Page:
-Dr. Kathy
Dr. Kathy Nickerson is an expert counselor who helps couples and families improve and strengthen their relationships. She specializes in marriage counseling, couples counseling, and pre-marital counseling. Many of her Kathy's materials, including audio recordings of the how-to questions she is most frequently asked, are available at no cost on her website: Kathy would love to hear from you and she may be reached at 949.222.6688 or via email to

This article is from OH Magazine, to be published in January, 2008; more information available at

Monday, October 22, 2007

Unhealthy Relationship Types


You can't be in a loving relationship if you don't love yourself. No one else can fill that void for you, so you must fill it before you're in a relationship. Partners should complement each other, not complete each other. It's fine to have different strengths, but we can't lean too much on our partners to handle situations for us because that's too much of a burden. One person can't solve all of their problems and all of your problems, so you need to do your part to carry your own weight.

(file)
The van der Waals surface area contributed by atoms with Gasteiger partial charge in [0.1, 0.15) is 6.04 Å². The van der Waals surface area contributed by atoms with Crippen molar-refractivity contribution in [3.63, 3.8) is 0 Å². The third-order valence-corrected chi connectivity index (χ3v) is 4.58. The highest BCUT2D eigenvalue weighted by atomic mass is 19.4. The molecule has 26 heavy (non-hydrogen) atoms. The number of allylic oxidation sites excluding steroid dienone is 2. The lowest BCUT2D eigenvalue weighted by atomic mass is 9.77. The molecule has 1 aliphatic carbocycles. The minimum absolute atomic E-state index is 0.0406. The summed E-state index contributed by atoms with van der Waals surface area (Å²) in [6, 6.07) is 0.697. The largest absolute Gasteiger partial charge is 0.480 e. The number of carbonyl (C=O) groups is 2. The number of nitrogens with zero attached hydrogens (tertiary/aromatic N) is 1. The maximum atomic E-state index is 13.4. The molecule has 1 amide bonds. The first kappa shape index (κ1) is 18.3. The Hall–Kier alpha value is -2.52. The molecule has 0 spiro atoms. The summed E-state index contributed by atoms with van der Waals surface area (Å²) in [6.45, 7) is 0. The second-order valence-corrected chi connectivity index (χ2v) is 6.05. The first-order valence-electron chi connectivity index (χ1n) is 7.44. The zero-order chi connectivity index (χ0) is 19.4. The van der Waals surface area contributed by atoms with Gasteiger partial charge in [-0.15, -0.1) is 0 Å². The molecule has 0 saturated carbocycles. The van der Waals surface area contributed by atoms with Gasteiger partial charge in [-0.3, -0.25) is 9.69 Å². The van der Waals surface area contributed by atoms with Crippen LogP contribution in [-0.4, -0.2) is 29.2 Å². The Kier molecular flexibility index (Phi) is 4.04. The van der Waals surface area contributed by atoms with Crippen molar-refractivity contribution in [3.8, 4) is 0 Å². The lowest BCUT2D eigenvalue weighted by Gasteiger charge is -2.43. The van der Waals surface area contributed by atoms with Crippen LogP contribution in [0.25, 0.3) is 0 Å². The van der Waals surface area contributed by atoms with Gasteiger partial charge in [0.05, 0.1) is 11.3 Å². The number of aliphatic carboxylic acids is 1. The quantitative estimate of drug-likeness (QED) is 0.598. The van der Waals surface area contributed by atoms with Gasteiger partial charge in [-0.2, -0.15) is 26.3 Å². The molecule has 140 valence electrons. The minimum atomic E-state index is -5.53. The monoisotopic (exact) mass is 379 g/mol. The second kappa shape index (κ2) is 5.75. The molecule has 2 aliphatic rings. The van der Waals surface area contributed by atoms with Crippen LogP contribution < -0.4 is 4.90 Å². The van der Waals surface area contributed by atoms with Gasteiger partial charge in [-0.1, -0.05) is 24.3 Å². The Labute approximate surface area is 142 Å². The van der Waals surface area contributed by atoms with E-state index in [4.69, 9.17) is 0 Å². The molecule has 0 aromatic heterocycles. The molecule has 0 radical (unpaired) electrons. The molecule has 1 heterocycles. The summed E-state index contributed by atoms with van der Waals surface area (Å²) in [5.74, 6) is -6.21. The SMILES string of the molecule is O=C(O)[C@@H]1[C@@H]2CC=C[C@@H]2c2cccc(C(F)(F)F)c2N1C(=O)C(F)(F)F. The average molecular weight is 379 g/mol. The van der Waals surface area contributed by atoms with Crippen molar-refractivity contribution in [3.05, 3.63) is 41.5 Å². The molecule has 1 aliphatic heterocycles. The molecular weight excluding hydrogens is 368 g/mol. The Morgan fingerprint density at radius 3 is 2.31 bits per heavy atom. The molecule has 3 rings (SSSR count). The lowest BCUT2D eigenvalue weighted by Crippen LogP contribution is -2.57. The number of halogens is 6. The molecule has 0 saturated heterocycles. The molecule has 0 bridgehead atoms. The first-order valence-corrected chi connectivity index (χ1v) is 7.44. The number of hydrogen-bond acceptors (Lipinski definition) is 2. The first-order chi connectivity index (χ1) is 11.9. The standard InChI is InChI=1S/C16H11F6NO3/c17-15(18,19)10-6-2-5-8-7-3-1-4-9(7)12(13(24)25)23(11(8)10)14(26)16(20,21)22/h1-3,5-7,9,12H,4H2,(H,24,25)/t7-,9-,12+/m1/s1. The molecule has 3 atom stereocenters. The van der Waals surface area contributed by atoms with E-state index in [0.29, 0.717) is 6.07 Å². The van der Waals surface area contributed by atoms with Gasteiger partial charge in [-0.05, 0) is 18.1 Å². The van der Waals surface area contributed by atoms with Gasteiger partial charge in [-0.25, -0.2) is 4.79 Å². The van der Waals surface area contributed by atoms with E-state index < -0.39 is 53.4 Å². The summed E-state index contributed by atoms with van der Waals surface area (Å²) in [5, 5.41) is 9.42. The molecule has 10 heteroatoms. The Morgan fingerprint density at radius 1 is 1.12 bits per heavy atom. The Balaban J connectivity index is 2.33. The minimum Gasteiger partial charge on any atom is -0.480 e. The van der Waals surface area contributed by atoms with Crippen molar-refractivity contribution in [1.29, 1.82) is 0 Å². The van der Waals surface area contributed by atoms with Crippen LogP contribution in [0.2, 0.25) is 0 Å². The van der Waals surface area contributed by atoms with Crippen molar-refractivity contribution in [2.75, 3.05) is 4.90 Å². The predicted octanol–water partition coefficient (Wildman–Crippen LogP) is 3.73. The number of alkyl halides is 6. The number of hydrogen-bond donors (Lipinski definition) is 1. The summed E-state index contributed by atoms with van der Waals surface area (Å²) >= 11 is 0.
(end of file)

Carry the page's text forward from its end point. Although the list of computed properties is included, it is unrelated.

To know if this is your type, ask yourself some questions:
-Do I look for others' input before making any decision - even small ones?
-Am I unable to make choices or decisions without reassurance from others?
-Do I trust the decisions I will make on my own?
-What am I afraid will happen if I make the wrong decision?
If you see a pattern of fear of making a decision without reassurance from others, you probably would benefit from doing some work to boost your confidence.

To help yourself heal from this pattern of thinking and behavior:
-Do a reality check: How many people think negatively of you? What evidence is there that you're incompetent or unintelligent?
-Do what makes you feel good about yourself. Where and when do you feel best? Spend more time with the people that make you feel good, do activities that make you feel good.
-Boost your self confidence. You can do this by increasing your fitness level (nothing lifts your mood like exercise), join a new group, sign up to try a new dance class, join a book club, volunteer to help at a shelter, or try an online support group.
-Go for it - make decisions, start small and then work up to big ones, without input from others and see how it goes? If it goes well, proceed; if it didn't work out, analyze what went wrong and why. You might discover that some of your beliefs are a bit unrealistic. If so, challenge yourself to try to accept that no one is perfect and you don't have to be perfect to be loved.
-Try some good self help books - one of my favorites is Embracing Your Inner Critic: Turning Self-Criticism into a Creative Asset by Hal Stone and Sidra Stone